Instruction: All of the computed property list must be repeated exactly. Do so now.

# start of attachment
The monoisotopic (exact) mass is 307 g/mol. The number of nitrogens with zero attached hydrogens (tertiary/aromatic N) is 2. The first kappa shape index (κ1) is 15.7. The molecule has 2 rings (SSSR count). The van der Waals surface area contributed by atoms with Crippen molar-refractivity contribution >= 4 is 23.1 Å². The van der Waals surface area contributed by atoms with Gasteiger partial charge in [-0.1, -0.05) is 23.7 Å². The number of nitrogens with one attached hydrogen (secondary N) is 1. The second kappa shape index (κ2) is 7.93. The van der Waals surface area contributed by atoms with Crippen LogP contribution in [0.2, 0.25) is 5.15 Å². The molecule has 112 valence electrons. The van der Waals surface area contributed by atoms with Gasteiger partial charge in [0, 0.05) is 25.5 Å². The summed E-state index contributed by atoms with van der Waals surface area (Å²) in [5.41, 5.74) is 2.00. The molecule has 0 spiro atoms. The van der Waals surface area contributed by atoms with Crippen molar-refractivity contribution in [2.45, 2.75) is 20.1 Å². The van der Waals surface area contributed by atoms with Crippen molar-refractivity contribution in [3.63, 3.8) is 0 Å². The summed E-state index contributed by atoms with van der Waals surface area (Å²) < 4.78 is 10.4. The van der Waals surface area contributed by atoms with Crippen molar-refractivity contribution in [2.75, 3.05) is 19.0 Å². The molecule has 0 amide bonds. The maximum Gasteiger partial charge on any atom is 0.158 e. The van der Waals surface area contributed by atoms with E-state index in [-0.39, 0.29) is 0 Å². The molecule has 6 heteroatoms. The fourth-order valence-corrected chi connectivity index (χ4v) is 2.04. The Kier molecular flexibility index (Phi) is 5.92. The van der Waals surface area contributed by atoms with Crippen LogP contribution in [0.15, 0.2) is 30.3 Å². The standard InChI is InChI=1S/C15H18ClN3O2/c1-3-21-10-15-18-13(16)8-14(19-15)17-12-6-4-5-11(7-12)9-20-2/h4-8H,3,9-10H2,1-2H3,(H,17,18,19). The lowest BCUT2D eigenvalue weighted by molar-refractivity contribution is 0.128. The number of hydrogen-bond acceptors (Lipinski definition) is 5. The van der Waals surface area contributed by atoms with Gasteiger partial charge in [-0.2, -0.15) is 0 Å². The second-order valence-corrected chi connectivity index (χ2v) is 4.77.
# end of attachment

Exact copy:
The monoisotopic (exact) mass is 307 g/mol. The number of nitrogens with zero attached hydrogens (tertiary/aromatic N) is 2. The first kappa shape index (κ1) is 15.7. The molecule has 2 rings (SSSR count). The van der Waals surface area contributed by atoms with Crippen molar-refractivity contribution >= 4 is 23.1 Å². The van der Waals surface area contributed by atoms with Gasteiger partial charge in [-0.1, -0.05) is 23.7 Å². The number of nitrogens with one attached hydrogen (secondary N) is 1. The second kappa shape index (κ2) is 7.93. The van der Waals surface area contributed by atoms with Crippen LogP contribution in [0.2, 0.25) is 5.15 Å². The molecule has 112 valence electrons. The van der Waals surface area contributed by atoms with Gasteiger partial charge in [0, 0.05) is 25.5 Å². The summed E-state index contributed by atoms with van der Waals surface area (Å²) in [5.41, 5.74) is 2.00. The molecule has 0 spiro atoms. The van der Waals surface area contributed by atoms with Crippen molar-refractivity contribution in [2.45, 2.75) is 20.1 Å². The van der Waals surface area contributed by atoms with Crippen molar-refractivity contribution in [3.63, 3.8) is 0 Å². The summed E-state index contributed by atoms with van der Waals surface area (Å²) < 4.78 is 10.4. The van der Waals surface area contributed by atoms with Crippen molar-refractivity contribution in [2.75, 3.05) is 19.0 Å². The molecule has 0 amide bonds. The maximum Gasteiger partial charge on any atom is 0.158 e. The van der Waals surface area contributed by atoms with E-state index in [-0.39, 0.29) is 0 Å². The molecule has 6 heteroatoms. The fourth-order valence-corrected chi connectivity index (χ4v) is 2.04. The Kier molecular flexibility index (Phi) is 5.92. The van der Waals surface area contributed by atoms with Crippen LogP contribution in [0.15, 0.2) is 30.3 Å². The standard InChI is InChI=1S/C15H18ClN3O2/c1-3-21-10-15-18-13(16)8-14(19-15)17-12-6-4-5-11(7-12)9-20-2/h4-8H,3,9-10H2,1-2H3,(H,17,18,19). The lowest BCUT2D eigenvalue weighted by molar-refractivity contribution is 0.128. The number of hydrogen-bond acceptors (Lipinski definition) is 5. The van der Waals surface area contributed by atoms with Gasteiger partial charge in [-0.2, -0.15) is 0 Å². The second-order valence-corrected chi connectivity index (χ2v) is 4.77.